16. Have you any idea what the timescale would be if you wanted to implement this?
  (Ms Robinson) This is my own, personal view, having talked to Transco. There is one fact I forgot to put in front of you and this is from Transco as well: the people who are not on the gas pipeline are paying something in the region of 40 per cent more for their energy, so you are talking about a huge difference in people's energy costs once they are on the gas pipeline. My own view—and DTI might kill me for this—is that half a million out of fuel poverty over the next, say, eight years, with a real will to do something about extending gas pipelines, is not unrealistic and that is quite a significant number.

  17. You also say that you believe the government must act now to provide rural consumers with a greater choice. What other choices have you in mind?
  (Ms Robinson) I think that is probably the biggest one, doing something about extending the gas pipeline. For those people who are in remote villages, who cannot take advantage of gas pipelines, there are other, more local solutions that might be better than what we have at the moment.

Mr Berry

  18. Could we move on to income measures for dealing with fuel poverty? You rightly stressed the importance of income measures that focus on the need for fuel of consumers and you make the point that while there is a clear link between housing costs and housing benefits there is not a clear link at the moment between fuel prices and benefits. How would that work in practice?
  (Ms Robinson) I am old enough to remember the supplementary benefits days when you had a fuel addition. I would not want to go down that route ever again. It is far too complicated. It messes up the benefit system etc. I think we need an explicit, regular check of the element that makes up the benefit that is reckoned to take care of fuel cost. I might be out of date by now but on income support, for example, there are extra payments if you are a disabled person or whatever. Those extra payments should also reflect the fact that you are likely to be at home; you cannot move around and your fuel costs are going to be higher as a result of being a disabled person. It may be that some of that is taken into account. All I am calling for at this stage is that that ought to be transparent and explicit.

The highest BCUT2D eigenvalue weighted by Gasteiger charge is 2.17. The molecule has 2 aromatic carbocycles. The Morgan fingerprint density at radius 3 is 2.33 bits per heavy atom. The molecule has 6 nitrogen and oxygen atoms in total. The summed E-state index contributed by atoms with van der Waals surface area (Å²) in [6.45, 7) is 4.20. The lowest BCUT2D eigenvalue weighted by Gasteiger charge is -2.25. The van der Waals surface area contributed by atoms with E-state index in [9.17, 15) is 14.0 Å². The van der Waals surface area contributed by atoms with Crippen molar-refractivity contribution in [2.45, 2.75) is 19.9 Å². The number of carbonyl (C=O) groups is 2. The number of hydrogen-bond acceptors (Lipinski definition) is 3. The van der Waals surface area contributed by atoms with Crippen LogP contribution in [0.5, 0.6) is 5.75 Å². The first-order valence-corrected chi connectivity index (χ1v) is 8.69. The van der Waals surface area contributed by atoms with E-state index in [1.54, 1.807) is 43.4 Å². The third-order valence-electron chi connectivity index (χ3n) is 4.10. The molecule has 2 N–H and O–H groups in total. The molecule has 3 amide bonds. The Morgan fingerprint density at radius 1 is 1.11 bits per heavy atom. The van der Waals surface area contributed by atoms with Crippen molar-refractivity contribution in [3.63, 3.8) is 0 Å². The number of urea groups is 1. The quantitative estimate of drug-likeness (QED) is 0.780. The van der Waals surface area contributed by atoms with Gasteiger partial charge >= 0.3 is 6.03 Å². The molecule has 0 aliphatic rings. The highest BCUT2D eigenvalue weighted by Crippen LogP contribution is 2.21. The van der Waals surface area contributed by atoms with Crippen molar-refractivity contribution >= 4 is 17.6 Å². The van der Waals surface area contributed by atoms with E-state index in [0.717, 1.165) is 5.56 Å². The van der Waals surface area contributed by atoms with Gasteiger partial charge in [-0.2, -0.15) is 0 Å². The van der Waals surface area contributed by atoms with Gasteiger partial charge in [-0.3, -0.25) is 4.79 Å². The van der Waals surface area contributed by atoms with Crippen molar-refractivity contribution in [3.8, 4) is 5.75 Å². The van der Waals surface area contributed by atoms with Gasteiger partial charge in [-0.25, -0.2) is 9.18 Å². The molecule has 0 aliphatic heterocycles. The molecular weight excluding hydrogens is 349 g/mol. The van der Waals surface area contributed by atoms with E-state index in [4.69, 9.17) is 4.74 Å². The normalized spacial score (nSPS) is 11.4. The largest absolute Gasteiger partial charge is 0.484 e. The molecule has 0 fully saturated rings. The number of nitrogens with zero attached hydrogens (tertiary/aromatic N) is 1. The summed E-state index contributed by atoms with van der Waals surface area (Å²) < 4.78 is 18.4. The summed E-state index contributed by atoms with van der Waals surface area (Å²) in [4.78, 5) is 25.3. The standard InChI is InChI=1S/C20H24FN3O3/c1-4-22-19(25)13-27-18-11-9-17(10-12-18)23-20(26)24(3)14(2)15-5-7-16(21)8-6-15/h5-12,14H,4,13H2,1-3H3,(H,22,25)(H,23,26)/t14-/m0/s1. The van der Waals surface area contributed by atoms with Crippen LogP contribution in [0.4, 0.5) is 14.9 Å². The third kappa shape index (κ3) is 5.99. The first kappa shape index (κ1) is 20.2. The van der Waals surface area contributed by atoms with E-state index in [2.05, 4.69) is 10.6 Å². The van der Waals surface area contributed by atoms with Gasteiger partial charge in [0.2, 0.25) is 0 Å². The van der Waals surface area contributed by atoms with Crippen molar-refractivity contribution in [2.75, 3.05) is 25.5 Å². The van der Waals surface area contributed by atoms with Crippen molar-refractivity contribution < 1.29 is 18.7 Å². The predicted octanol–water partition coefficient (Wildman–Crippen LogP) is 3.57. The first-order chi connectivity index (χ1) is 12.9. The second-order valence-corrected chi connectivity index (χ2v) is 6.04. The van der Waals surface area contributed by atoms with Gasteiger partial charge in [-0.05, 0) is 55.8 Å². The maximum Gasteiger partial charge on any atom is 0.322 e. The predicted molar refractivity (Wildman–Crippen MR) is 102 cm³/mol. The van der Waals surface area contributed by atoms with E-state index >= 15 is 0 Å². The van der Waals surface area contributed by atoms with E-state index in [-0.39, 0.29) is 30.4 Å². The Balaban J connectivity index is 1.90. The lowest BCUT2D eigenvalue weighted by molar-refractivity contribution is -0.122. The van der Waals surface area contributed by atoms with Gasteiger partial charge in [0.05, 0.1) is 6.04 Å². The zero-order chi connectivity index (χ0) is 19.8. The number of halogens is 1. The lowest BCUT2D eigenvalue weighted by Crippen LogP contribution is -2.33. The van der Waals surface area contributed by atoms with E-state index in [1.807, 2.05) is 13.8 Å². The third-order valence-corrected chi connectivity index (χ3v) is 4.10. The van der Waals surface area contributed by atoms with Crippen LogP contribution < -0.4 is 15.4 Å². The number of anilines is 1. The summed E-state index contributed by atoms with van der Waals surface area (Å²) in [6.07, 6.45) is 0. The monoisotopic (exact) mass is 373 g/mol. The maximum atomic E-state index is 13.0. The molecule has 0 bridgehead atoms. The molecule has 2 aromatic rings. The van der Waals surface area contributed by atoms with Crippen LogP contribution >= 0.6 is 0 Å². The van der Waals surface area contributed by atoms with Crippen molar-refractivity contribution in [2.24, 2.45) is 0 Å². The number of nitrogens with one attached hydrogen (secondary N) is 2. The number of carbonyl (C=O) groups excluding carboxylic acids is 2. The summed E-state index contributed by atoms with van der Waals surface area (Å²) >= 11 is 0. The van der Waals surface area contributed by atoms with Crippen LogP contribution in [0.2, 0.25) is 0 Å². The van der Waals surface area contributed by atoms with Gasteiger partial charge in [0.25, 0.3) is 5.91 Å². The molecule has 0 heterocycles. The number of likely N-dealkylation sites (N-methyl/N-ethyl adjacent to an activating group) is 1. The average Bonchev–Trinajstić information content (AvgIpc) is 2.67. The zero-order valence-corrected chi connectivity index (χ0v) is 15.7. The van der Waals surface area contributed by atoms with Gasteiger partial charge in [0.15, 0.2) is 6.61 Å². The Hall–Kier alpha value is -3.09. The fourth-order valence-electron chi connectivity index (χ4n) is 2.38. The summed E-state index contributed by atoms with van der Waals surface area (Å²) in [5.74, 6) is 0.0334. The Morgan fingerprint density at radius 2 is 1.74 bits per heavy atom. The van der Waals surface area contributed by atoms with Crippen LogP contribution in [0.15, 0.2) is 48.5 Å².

19. Since you have invited me to comment on what you have said about people who are severely disabled and who clearly do have extra fuel costs because of their disability, you will know that there is a significant campaign at the moment to persuade government to introduce winter fuel payments for severely disabled people which currently is not successful. Are you saying you think there is a rationale for winter fuel payments for severely disabled people on the grounds that—?
  (Ms Robinson) I do. As a former chief executive of what used to be the Spastics Society, yes, I would not say anything else for that reason. They do spend a lot more on fuel. The fuel bills hit them very hard in the winter and they are people who already have lots of problems. If they are cold, they are likely to have increased problems. Their needs are probably as great as anybody's, if not greater than most. I am only sorry that I cannot lead that particular campaign because I would really put a lot into that.